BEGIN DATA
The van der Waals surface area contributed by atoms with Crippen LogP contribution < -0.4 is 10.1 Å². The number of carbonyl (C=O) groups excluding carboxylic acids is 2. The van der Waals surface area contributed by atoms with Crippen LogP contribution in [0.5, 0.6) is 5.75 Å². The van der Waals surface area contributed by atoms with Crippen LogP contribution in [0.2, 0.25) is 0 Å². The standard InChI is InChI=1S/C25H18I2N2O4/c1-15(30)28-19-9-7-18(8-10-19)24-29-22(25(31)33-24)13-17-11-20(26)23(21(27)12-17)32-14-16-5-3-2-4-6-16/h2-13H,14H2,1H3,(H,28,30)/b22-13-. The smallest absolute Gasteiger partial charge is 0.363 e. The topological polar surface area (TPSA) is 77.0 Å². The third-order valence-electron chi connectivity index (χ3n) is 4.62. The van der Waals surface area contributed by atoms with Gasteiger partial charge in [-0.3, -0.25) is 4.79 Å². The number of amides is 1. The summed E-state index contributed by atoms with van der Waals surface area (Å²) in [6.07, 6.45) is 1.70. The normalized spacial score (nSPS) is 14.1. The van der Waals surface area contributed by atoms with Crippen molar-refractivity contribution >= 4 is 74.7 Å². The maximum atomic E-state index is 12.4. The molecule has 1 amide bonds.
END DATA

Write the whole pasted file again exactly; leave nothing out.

The van der Waals surface area contributed by atoms with Crippen LogP contribution < -0.4 is 10.1 Å². The number of carbonyl (C=O) groups excluding carboxylic acids is 2. The van der Waals surface area contributed by atoms with Crippen LogP contribution in [0.5, 0.6) is 5.75 Å². The van der Waals surface area contributed by atoms with Crippen LogP contribution in [0.2, 0.25) is 0 Å². The standard InChI is InChI=1S/C25H18I2N2O4/c1-15(30)28-19-9-7-18(8-10-19)24-29-22(25(31)33-24)13-17-11-20(26)23(21(27)12-17)32-14-16-5-3-2-4-6-16/h2-13H,14H2,1H3,(H,28,30)/b22-13-. The smallest absolute Gasteiger partial charge is 0.363 e. The topological polar surface area (TPSA) is 77.0 Å². The third-order valence-electron chi connectivity index (χ3n) is 4.62. The van der Waals surface area contributed by atoms with Gasteiger partial charge in [-0.3, -0.25) is 4.79 Å². The number of amides is 1. The summed E-state index contributed by atoms with van der Waals surface area (Å²) in [6.07, 6.45) is 1.70. The normalized spacial score (nSPS) is 14.1. The van der Waals surface area contributed by atoms with Crippen molar-refractivity contribution >= 4 is 74.7 Å². The maximum atomic E-state index is 12.4. The molecule has 1 amide bonds.